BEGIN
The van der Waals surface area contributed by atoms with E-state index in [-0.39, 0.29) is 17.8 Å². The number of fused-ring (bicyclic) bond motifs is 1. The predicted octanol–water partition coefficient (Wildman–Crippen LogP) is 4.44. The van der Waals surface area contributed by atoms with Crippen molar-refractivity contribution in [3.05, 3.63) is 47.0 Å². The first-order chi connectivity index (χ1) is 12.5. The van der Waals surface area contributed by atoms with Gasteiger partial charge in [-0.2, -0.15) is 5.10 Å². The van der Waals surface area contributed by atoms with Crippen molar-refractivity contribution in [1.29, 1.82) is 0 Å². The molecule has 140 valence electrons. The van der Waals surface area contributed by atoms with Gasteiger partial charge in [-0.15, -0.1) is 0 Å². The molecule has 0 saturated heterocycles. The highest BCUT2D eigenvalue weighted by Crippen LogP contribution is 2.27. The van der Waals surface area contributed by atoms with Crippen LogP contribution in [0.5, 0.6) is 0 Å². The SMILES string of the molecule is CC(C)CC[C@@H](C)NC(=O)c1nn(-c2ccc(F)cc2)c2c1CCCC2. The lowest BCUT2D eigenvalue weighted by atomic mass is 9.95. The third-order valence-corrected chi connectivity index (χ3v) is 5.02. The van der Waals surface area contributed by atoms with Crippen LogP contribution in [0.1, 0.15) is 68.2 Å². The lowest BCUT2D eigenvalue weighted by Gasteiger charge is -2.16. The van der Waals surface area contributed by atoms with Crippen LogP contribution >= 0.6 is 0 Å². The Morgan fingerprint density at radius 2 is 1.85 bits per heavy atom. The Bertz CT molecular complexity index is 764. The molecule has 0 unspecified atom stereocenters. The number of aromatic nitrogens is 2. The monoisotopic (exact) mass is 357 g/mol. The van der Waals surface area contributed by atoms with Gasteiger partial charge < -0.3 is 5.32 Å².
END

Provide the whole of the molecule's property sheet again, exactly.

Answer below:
The van der Waals surface area contributed by atoms with E-state index in [-0.39, 0.29) is 17.8 Å². The number of fused-ring (bicyclic) bond motifs is 1. The predicted octanol–water partition coefficient (Wildman–Crippen LogP) is 4.44. The van der Waals surface area contributed by atoms with Crippen molar-refractivity contribution in [3.05, 3.63) is 47.0 Å². The first-order chi connectivity index (χ1) is 12.5. The van der Waals surface area contributed by atoms with Gasteiger partial charge in [-0.2, -0.15) is 5.10 Å². The van der Waals surface area contributed by atoms with Crippen molar-refractivity contribution in [1.29, 1.82) is 0 Å². The molecule has 140 valence electrons. The van der Waals surface area contributed by atoms with Gasteiger partial charge in [-0.15, -0.1) is 0 Å². The molecule has 0 saturated heterocycles. The highest BCUT2D eigenvalue weighted by Crippen LogP contribution is 2.27. The van der Waals surface area contributed by atoms with Crippen LogP contribution in [0.5, 0.6) is 0 Å². The SMILES string of the molecule is CC(C)CC[C@@H](C)NC(=O)c1nn(-c2ccc(F)cc2)c2c1CCCC2. The lowest BCUT2D eigenvalue weighted by atomic mass is 9.95. The third-order valence-corrected chi connectivity index (χ3v) is 5.02. The van der Waals surface area contributed by atoms with Crippen LogP contribution in [0.1, 0.15) is 68.2 Å². The lowest BCUT2D eigenvalue weighted by Gasteiger charge is -2.16. The van der Waals surface area contributed by atoms with Crippen LogP contribution >= 0.6 is 0 Å². The Morgan fingerprint density at radius 2 is 1.85 bits per heavy atom. The Bertz CT molecular complexity index is 764. The molecule has 0 unspecified atom stereocenters. The number of aromatic nitrogens is 2. The monoisotopic (exact) mass is 357 g/mol. The van der Waals surface area contributed by atoms with Gasteiger partial charge < -0.3 is 5.32 Å².